Exactly!

Anyway it would be really great if we could put that together.

It’s nice to have a group that doesn’t have all that tension and drama and you guys can just get back together and kind of pick up where you left off.

Oh yeah, it is so great because there are so many things musically that we never had the chance to do because we were so busy. There are so many songs that we never wrote, and now we have the chance to write. It is wonderful doing it now, even though the market is a bit depressed it is great because we might have more than one single out there at a time.

Yeah, there really isn’t a limit to what you can put out. You can release it on the internet or put it straight out on the radio.

That is right, you could do a pop record, a AC record, and maybe a hot AC record. There are so many ways you can go. We are really having fun this time.

So who is out on the road with you? Is it the new Shondells?

Yes it is, the guys have been with me for over twenty years, which is actually longer than the original band was, (laughs) but if you would like to come to our website and see where we are playing and what we are up to it is just TommyJames.com. All of our dates are up and we’re playing all over the country, and in the middle of all of this we are not able to take on as many dates this year because we are doing a screen play for the movie and this is going to be very involved because both factually and date wise, it has to be accurate or we are going to get a lot of people mad at us. And we also have to create the dialogue between the characters and so this is going to be quite a challenge to re-create Roulette records. In some ways it is very therapeutic (laughter) because we get to relive these days and I don’t know what is going to happen maybe we will remind ourselves…”Hey, we had an argument that day”…maybe we will still be upset with each other (laughs). It is going to be fun.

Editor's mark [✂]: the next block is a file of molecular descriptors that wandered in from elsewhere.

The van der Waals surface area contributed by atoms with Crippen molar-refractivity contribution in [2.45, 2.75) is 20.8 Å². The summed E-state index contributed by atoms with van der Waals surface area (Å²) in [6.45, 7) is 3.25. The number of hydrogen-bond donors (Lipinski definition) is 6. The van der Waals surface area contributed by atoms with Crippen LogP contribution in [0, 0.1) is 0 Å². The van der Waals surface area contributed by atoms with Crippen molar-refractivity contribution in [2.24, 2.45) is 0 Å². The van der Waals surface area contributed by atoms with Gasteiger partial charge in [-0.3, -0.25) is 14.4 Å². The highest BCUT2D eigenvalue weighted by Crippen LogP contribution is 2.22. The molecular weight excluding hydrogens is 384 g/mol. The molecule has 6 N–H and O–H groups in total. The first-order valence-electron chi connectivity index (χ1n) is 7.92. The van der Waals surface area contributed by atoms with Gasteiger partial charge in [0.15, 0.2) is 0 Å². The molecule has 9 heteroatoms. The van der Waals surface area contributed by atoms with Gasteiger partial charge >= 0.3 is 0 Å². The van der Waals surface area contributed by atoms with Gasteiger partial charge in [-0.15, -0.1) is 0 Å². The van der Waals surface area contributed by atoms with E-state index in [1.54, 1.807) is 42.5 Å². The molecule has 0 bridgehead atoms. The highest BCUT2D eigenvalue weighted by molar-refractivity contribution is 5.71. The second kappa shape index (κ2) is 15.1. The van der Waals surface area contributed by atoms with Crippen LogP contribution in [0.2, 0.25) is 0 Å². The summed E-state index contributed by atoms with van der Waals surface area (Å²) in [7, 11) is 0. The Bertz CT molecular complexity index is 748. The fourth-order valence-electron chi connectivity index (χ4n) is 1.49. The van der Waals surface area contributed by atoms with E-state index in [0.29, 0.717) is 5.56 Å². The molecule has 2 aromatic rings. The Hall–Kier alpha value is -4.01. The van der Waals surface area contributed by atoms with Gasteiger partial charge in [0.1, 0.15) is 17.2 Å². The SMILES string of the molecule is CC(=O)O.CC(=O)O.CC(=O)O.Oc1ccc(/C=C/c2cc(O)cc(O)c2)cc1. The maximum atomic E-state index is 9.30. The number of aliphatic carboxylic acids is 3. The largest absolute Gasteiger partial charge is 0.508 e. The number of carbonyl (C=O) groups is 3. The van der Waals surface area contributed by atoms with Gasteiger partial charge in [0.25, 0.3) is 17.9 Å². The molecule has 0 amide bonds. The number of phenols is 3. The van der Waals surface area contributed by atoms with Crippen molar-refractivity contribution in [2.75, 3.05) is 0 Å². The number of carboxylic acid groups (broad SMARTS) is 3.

What songs are you playing in the live set these days?

Well we are doing the hits and we will throw in a couple of new things. You know we are always working on new things but it is very important that you play the hits and it is funny because you can’t mess with them either…you can’t play with the hits. They have to sound like the record or people get really upset, people start throwing stuff. (laughter)

I mean when you do “Crimson and Clover”, you gotta do it the way the record sounds. It has to have that tremolo at the end of the record, and it’s gotta sound like the record. These are the things you can’t take liberties with, but then we get the chance to play a couple of new things so everything evens out. I am so grateful to the fans because they have really kept the thing going for us you know over the years.

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Comments

  1. Posted by Dale Smith on February 26th, 2011, 20:42 [Reply]

    Great interview! Tommy James, the true king of rock ‘n roll!! Dale Smith, Lebanon, IN